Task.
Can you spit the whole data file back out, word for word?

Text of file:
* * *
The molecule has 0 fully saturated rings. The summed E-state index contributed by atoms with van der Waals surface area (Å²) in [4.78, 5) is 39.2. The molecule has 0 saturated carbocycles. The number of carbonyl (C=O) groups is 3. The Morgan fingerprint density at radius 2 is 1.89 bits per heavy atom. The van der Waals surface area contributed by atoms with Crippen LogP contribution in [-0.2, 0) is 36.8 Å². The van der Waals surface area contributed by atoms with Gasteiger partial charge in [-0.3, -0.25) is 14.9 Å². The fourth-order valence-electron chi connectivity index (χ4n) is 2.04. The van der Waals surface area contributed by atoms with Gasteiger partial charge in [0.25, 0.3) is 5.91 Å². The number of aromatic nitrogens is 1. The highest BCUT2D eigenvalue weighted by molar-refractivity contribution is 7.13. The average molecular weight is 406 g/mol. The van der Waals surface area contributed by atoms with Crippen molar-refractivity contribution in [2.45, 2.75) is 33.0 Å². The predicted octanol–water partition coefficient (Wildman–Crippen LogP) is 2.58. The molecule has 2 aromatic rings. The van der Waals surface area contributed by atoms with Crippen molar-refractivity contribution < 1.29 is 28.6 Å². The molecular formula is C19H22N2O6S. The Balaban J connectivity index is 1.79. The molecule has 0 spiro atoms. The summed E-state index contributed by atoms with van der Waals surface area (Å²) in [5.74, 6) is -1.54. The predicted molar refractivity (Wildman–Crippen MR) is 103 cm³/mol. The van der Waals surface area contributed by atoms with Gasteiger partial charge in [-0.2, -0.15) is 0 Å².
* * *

The molecule has 0 fully saturated rings. The summed E-state index contributed by atoms with van der Waals surface area (Å²) in [4.78, 5) is 39.2. The molecule has 0 saturated carbocycles. The number of carbonyl (C=O) groups is 3. The Morgan fingerprint density at radius 2 is 1.89 bits per heavy atom. The van der Waals surface area contributed by atoms with Crippen LogP contribution in [-0.2, 0) is 36.8 Å². The van der Waals surface area contributed by atoms with Gasteiger partial charge in [-0.3, -0.25) is 14.9 Å². The fourth-order valence-electron chi connectivity index (χ4n) is 2.04. The van der Waals surface area contributed by atoms with Gasteiger partial charge in [0.25, 0.3) is 5.91 Å². The number of aromatic nitrogens is 1. The highest BCUT2D eigenvalue weighted by molar-refractivity contribution is 7.13. The average molecular weight is 406 g/mol. The van der Waals surface area contributed by atoms with Crippen molar-refractivity contribution in [2.45, 2.75) is 33.0 Å². The predicted octanol–water partition coefficient (Wildman–Crippen LogP) is 2.58. The molecule has 2 aromatic rings. The van der Waals surface area contributed by atoms with Crippen molar-refractivity contribution < 1.29 is 28.6 Å². The molecular formula is C19H22N2O6S. The Balaban J connectivity index is 1.79. The molecule has 0 spiro atoms. The summed E-state index contributed by atoms with van der Waals surface area (Å²) in [5.74, 6) is -1.54. The predicted molar refractivity (Wildman–Crippen MR) is 103 cm³/mol. The van der Waals surface area contributed by atoms with Gasteiger partial charge in [-0.2, -0.15) is 0 Å².